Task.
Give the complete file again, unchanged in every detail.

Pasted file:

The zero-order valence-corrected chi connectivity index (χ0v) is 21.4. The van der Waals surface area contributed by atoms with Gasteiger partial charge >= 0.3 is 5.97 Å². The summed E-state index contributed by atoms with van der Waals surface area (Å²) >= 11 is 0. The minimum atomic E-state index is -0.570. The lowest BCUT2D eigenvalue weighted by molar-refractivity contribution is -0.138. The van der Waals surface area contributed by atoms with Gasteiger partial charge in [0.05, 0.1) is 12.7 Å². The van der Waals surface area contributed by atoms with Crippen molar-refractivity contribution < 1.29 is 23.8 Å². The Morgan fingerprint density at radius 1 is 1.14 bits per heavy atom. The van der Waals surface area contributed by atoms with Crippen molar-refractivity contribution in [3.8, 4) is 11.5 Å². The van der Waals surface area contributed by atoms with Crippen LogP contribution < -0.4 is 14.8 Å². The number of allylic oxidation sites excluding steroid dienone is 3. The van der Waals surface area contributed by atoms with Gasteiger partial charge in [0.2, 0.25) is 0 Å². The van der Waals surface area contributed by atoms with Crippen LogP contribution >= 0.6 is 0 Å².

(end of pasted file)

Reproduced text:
The zero-order valence-corrected chi connectivity index (χ0v) is 21.4. The van der Waals surface area contributed by atoms with Gasteiger partial charge >= 0.3 is 5.97 Å². The summed E-state index contributed by atoms with van der Waals surface area (Å²) >= 11 is 0. The minimum atomic E-state index is -0.570. The lowest BCUT2D eigenvalue weighted by molar-refractivity contribution is -0.138. The van der Waals surface area contributed by atoms with Gasteiger partial charge in [0.05, 0.1) is 12.7 Å². The van der Waals surface area contributed by atoms with Crippen molar-refractivity contribution < 1.29 is 23.8 Å². The Morgan fingerprint density at radius 1 is 1.14 bits per heavy atom. The van der Waals surface area contributed by atoms with Crippen molar-refractivity contribution in [3.8, 4) is 11.5 Å². The van der Waals surface area contributed by atoms with Crippen LogP contribution < -0.4 is 14.8 Å². The number of allylic oxidation sites excluding steroid dienone is 3. The van der Waals surface area contributed by atoms with Gasteiger partial charge in [0.2, 0.25) is 0 Å². The van der Waals surface area contributed by atoms with Crippen LogP contribution >= 0.6 is 0 Å².